Discover Vintage America - OCTOBER 2018

So, you're finally ready to sell some of your stuff

It is a rare day when I don't get at least one phone call or email asking, "Where do I sell my antiques, collectibles and vintage wares?" Actually, before I am hit with that question I am asked if I will purchase their items. One of the downsides to being a dealer is inventory saturation. I like to change my inventory often, to put it bluntly my house is a maze of boxes and the basement is an organized mess.

I have had to pass on numerous items I would love to have in the shop but the seller has already looked at eBay listing prices so that amount is what they want. Few people take into consideration that all resellers need to make a profit. I love what I do but not enough to sell wares and not make some money.

No matter what it is you have to sell, the first consideration is how much effort you want to put in to the process. The absolute easiest way to get rid of boxes of goodies is to donate them and most thrift stores offer free pick-up, no fuss and no muss.

If you feel that you have some items that might be worth some money it is relatively easy to do some online research. Let's say that you have a porcelain figurine marked "Lladro," depicting a mom holding a baby. You want to search in the images for "Lladro figurine holding baby." Notice I left off "mom" or "woman." This will give you a lot of results, which will show a woman sitting with a baby, swinging a baby, standing up with a baby and similar baby figures. If your particular figurine doesn't appear in the first few images you can narrow the search by including the word "woman."

The Lladro Company has been in operation since 1953 so you also want to use the mark on the bottom to date your figurine. Lladro is still in operation in Spain so your first stop should be the Lladro website. Once you get this information nailed down, look at several online retail venues, NOT eBay, to get a few prices and take an average on those to get YOUR sale price.

There are a number of venues available to post items for resale. Facebook has a free marketplace, if you have a smartphone get the "Nextdoor" app; it too has a venue for selling items. If you have larger pieces such as furniture I recommend or one of the above venues but narrow it down to your area. These are wonderful if you have just a handful of items to sell.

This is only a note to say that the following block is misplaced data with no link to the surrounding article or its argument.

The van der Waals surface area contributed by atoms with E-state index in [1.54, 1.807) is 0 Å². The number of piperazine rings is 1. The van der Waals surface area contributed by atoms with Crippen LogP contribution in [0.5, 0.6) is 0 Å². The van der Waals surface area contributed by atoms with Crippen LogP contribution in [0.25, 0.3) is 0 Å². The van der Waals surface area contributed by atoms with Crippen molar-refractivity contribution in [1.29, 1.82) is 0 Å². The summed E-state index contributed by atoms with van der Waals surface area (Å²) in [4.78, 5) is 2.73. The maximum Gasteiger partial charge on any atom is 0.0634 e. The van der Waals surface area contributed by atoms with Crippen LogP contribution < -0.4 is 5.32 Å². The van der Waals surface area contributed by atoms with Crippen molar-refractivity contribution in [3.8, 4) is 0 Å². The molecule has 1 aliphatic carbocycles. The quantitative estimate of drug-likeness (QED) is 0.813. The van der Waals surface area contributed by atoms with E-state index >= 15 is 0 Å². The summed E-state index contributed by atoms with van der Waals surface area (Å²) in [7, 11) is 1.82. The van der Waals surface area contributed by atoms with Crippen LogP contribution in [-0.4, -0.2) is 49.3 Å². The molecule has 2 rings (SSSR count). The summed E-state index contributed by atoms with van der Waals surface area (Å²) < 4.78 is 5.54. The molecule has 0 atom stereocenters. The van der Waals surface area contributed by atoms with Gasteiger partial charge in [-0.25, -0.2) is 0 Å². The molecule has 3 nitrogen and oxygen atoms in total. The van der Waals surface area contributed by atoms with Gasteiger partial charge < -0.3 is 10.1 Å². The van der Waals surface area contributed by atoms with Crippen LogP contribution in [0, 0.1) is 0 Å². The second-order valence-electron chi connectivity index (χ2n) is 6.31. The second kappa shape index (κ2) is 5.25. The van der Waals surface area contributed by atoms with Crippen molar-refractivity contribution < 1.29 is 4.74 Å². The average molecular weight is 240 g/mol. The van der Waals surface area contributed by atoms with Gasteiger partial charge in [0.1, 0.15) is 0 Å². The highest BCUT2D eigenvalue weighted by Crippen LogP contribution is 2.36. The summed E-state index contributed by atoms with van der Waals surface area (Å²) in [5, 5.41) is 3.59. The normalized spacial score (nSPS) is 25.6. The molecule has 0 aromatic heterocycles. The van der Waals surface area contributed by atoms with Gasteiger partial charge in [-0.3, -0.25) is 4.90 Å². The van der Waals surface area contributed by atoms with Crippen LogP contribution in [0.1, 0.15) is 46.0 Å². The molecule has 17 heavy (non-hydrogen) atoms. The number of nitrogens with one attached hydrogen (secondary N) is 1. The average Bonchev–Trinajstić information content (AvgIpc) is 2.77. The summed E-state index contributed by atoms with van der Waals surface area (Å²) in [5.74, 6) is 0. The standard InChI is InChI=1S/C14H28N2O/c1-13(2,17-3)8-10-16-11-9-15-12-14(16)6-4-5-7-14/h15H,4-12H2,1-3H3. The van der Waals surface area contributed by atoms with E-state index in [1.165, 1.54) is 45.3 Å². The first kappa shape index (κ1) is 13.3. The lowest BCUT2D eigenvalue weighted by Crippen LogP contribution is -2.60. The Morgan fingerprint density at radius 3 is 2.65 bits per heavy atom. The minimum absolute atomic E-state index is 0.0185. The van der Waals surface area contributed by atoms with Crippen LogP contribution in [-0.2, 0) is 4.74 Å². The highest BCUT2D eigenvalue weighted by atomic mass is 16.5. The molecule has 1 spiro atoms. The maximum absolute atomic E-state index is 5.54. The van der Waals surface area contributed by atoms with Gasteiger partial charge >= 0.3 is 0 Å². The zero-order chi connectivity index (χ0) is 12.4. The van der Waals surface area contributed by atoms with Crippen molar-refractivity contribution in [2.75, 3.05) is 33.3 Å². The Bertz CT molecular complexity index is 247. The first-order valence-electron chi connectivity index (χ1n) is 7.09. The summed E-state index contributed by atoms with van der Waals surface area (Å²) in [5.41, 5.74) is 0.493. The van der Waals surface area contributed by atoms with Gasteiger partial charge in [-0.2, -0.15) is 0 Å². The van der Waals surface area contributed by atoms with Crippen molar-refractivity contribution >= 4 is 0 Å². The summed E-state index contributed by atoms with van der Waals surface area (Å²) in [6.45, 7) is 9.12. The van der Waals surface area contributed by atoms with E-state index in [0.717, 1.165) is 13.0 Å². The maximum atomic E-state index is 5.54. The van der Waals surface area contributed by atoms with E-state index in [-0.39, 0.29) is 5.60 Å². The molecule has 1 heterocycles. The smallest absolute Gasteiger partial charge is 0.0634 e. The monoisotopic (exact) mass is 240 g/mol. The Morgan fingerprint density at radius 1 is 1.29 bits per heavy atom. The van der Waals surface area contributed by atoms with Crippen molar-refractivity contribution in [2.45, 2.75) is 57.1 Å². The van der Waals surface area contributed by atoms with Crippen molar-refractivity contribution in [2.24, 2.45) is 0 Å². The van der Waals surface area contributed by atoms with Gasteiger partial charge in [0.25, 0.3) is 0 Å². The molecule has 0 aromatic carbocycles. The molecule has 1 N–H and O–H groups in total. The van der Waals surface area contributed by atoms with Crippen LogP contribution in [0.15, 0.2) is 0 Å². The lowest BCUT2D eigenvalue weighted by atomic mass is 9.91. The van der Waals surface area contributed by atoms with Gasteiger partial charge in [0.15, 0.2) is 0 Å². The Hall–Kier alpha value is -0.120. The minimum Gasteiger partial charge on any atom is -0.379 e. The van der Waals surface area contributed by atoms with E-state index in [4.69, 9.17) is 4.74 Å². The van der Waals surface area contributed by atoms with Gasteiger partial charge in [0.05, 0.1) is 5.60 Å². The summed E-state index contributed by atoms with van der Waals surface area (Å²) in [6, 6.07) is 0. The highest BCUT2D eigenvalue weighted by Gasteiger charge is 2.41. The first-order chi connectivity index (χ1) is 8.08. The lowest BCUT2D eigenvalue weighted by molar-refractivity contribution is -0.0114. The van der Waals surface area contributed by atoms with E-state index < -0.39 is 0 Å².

If you have quite a few items to sell, you can try an antique shop with the knowledge that you will be offered a below retail price. Some dealers are more honest than others when it comes to buying from an individual, and then you have the others.

A garage sale is always an option if you are willing to put in the work. Or you might hold a "living estate sale" if you have a houseful of goods; these also bring somewhat higher prices.
Etsy is a great online site through which to sell. Selling online is daunting for some because of the shipping. Etsy is good for selling small items that are easier to ship. The Post Office will provide you with free boxes, print your postage out online and set a pick-up date. Of course you will want to purchase bubble wrap, tape, peanuts and other packing material.

Note: All prices given are for sale in a private sale, antique shop or other resale outlet. Price is also dependent upon the geographic area in which you are selling. Auction value, selling to a dealer or pawnshop prices are about half or less of resale value.

Michelle Staley is a Lenexa, KS-based dealer and researcher with 35 years of experience in the antique trade. Send questions with photos to Michelle to Please keep queries to one question; questions without photos of the item may not be answered. Michelle is also available for consulting and extensive research work beyond this column. If you would like an appraisal on an antique or collectible please go to for a one-on-one appraisal.